By Parrish Turner

I wrote this piece as part of Lisa Freedman's Breathe Write Meditate group immediately after leaving the protests outside of the Stonewall the day the of the executive order which related to the rights of transgender students access to school resources, including bathroom use.

This young girl was in the crowd and I couldn't get her image out of my mind.

 

parrishShe stood at the protest, all of ten years. Her face angular, wearing a purple jacket and clutching the sigh she had covered in many colors and layers of crayon. Her request was simple:
Please let me use the girl’s room
And I wanted to cry. I wanted to sweep her into my arms, a tight embrace, and whispers lies into her ear about how it was all going to be okay.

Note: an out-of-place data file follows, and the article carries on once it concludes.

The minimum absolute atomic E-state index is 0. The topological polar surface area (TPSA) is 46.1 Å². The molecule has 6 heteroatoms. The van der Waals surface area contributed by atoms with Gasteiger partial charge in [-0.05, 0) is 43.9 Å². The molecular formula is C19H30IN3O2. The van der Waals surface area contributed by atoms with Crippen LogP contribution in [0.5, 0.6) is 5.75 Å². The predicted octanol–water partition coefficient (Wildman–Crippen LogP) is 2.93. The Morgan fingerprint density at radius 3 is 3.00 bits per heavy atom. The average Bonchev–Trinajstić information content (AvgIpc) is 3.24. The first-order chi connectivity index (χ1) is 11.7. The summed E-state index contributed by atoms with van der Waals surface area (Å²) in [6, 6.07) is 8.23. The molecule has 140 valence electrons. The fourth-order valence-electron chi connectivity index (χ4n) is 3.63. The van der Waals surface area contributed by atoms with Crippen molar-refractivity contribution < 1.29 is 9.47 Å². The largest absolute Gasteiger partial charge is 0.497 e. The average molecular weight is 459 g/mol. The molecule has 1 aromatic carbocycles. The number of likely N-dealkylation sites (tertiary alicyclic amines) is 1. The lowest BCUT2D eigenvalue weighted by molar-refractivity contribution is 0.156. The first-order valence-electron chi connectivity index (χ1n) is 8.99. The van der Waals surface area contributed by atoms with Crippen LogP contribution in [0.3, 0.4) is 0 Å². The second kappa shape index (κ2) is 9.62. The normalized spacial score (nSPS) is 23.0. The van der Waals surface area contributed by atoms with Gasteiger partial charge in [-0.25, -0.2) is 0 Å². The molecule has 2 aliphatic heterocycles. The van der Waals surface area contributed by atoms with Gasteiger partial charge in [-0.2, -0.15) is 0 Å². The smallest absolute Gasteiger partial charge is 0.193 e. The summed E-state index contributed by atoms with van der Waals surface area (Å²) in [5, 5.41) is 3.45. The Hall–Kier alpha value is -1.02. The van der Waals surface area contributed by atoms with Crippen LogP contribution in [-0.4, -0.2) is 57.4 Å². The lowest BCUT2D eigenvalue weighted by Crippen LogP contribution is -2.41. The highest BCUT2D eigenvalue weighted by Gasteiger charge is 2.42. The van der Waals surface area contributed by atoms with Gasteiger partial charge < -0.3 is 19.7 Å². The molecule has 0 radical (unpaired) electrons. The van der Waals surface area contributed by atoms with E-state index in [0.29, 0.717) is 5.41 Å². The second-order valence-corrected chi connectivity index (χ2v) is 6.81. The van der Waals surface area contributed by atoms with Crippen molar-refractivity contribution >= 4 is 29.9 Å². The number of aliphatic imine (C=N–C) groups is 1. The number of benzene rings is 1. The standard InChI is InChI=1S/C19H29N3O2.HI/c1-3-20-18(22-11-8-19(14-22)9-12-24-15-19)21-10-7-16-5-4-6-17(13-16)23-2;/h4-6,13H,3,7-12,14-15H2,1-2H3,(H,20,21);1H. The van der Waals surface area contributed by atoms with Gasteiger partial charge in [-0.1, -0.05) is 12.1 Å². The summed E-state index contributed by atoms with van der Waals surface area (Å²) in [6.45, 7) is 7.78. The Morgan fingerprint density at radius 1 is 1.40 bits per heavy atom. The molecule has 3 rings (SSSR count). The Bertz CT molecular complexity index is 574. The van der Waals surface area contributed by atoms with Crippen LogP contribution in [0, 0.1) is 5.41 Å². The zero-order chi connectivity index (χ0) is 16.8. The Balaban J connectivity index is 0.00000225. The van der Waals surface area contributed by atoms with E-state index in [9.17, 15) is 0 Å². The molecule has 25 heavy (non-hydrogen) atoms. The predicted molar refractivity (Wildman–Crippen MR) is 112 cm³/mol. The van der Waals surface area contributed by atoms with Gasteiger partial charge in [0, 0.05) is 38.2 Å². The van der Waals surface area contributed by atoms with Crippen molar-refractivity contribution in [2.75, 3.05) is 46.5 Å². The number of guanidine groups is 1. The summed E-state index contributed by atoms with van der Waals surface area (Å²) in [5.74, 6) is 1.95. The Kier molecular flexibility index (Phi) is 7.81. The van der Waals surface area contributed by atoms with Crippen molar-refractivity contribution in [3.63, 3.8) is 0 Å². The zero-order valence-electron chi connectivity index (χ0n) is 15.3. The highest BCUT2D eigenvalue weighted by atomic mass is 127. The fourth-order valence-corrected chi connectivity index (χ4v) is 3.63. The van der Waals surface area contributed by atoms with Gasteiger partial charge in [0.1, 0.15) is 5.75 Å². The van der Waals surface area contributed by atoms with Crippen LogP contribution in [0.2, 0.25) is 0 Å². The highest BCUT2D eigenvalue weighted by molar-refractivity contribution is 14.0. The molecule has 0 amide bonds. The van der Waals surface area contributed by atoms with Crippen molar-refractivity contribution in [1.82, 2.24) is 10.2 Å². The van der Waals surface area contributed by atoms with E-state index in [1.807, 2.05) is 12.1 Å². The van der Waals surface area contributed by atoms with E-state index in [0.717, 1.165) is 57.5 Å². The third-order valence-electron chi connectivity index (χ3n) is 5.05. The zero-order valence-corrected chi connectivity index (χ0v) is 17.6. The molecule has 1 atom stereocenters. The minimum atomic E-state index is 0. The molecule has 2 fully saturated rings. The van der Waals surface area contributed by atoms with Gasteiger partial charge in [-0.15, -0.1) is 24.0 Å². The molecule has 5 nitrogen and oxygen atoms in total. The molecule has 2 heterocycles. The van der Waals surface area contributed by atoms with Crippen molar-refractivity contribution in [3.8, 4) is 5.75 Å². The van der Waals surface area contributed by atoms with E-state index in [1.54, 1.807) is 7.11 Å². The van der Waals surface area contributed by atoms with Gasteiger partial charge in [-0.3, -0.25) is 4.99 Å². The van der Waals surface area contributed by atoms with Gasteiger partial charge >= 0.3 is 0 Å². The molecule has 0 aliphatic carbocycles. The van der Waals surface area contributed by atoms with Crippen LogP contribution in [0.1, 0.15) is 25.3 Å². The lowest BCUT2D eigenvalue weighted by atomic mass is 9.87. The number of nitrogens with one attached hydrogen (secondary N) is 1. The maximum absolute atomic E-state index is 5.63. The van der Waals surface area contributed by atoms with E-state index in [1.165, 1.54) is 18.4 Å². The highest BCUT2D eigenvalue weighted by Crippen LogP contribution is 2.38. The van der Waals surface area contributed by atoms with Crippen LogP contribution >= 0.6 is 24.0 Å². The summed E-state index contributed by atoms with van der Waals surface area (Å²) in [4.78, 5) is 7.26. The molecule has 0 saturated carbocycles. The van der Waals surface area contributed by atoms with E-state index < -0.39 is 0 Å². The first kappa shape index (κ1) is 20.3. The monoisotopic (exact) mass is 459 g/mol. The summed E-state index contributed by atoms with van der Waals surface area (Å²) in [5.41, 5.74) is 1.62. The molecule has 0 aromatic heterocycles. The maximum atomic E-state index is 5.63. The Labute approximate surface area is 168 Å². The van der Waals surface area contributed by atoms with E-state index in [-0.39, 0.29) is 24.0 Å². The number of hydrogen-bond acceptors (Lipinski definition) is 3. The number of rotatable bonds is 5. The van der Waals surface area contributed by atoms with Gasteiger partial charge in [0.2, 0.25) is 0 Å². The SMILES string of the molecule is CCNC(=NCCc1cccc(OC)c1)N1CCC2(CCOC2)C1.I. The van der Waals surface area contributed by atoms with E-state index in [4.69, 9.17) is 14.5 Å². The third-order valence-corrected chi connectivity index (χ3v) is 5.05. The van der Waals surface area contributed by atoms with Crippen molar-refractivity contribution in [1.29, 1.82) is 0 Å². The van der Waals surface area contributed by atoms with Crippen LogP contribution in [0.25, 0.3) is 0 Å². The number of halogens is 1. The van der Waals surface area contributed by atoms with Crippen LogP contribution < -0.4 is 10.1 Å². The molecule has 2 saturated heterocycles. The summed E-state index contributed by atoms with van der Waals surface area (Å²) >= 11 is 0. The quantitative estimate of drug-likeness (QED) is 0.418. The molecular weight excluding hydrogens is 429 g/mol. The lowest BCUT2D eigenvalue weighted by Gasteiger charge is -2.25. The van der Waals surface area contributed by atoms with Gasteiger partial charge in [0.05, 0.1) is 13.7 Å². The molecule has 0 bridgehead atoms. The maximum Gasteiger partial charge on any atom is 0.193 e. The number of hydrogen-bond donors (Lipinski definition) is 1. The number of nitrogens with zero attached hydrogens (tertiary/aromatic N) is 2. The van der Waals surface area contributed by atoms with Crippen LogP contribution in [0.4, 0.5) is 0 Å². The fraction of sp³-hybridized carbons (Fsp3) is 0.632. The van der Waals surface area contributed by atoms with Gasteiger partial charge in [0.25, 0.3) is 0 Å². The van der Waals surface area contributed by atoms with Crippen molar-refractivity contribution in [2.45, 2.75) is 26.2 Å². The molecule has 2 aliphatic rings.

But the time for lies has past.
So she must stand her in the crowd, holding up her sign with her simple plea and making me want to cry.
Because I know her and I know a million more like her and I am her and I don’t know how to fight for the return of protections we hadn’t yet learned how to use. Hadn’t yet come to truly claim as our own.
But I do know that we are resilient and that we will fight back as the crowd will remind this child again and again.
We stand up and fight back.
And she will stand up and fight back but this time with thousands of voices changing behind her. She will know something that those that came before did not.
We will stand up and fight back.

About The Author

Founded in Greenwich Village in 1931, Creative Writing at The New School continues to promote, engender, and shape innovative literature.